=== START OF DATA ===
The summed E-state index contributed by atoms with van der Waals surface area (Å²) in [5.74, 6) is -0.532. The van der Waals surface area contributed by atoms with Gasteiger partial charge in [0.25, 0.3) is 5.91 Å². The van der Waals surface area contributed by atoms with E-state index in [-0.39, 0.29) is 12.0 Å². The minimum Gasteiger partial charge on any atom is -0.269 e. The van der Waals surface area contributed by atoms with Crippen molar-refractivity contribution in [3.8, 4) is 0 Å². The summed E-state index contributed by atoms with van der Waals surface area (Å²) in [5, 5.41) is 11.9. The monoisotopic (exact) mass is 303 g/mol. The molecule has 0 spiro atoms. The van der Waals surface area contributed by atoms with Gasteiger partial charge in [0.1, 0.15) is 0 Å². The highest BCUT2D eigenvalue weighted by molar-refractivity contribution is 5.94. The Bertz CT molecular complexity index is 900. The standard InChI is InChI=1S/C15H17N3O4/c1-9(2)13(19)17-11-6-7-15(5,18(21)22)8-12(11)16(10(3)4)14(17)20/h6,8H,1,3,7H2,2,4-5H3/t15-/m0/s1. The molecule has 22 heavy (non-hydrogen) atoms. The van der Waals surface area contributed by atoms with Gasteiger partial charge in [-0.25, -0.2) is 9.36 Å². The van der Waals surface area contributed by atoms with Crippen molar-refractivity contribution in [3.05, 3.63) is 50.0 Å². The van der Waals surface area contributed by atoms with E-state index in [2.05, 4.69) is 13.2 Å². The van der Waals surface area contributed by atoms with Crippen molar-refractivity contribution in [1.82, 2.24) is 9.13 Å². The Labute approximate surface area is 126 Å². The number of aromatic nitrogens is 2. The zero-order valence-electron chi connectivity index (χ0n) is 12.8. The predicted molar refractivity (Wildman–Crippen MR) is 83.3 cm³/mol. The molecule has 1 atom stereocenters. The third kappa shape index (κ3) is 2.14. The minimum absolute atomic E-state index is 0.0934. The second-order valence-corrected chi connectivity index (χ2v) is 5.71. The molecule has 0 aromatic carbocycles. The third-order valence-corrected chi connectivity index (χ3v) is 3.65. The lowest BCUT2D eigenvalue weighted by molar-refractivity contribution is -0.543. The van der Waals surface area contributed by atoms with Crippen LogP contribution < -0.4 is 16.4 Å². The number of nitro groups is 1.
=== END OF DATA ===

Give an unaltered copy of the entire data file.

The summed E-state index contributed by atoms with van der Waals surface area (Å²) in [5.74, 6) is -0.532. The van der Waals surface area contributed by atoms with Gasteiger partial charge in [0.25, 0.3) is 5.91 Å². The van der Waals surface area contributed by atoms with E-state index in [-0.39, 0.29) is 12.0 Å². The minimum Gasteiger partial charge on any atom is -0.269 e. The van der Waals surface area contributed by atoms with Crippen molar-refractivity contribution in [3.8, 4) is 0 Å². The summed E-state index contributed by atoms with van der Waals surface area (Å²) in [5, 5.41) is 11.9. The monoisotopic (exact) mass is 303 g/mol. The molecule has 0 spiro atoms. The van der Waals surface area contributed by atoms with Gasteiger partial charge in [0.1, 0.15) is 0 Å². The highest BCUT2D eigenvalue weighted by molar-refractivity contribution is 5.94. The Bertz CT molecular complexity index is 900. The standard InChI is InChI=1S/C15H17N3O4/c1-9(2)13(19)17-11-6-7-15(5,18(21)22)8-12(11)16(10(3)4)14(17)20/h6,8H,1,3,7H2,2,4-5H3/t15-/m0/s1. The molecule has 22 heavy (non-hydrogen) atoms. The van der Waals surface area contributed by atoms with Gasteiger partial charge in [-0.25, -0.2) is 9.36 Å². The van der Waals surface area contributed by atoms with Crippen molar-refractivity contribution in [3.05, 3.63) is 50.0 Å². The van der Waals surface area contributed by atoms with E-state index in [2.05, 4.69) is 13.2 Å². The van der Waals surface area contributed by atoms with Crippen molar-refractivity contribution in [1.82, 2.24) is 9.13 Å². The Labute approximate surface area is 126 Å². The number of aromatic nitrogens is 2. The zero-order valence-electron chi connectivity index (χ0n) is 12.8. The predicted molar refractivity (Wildman–Crippen MR) is 83.3 cm³/mol. The molecule has 1 atom stereocenters. The third kappa shape index (κ3) is 2.14. The minimum absolute atomic E-state index is 0.0934. The second-order valence-corrected chi connectivity index (χ2v) is 5.71. The molecule has 0 aromatic carbocycles. The third-order valence-corrected chi connectivity index (χ3v) is 3.65. The lowest BCUT2D eigenvalue weighted by molar-refractivity contribution is -0.543. The van der Waals surface area contributed by atoms with Crippen LogP contribution < -0.4 is 16.4 Å². The number of nitro groups is 1.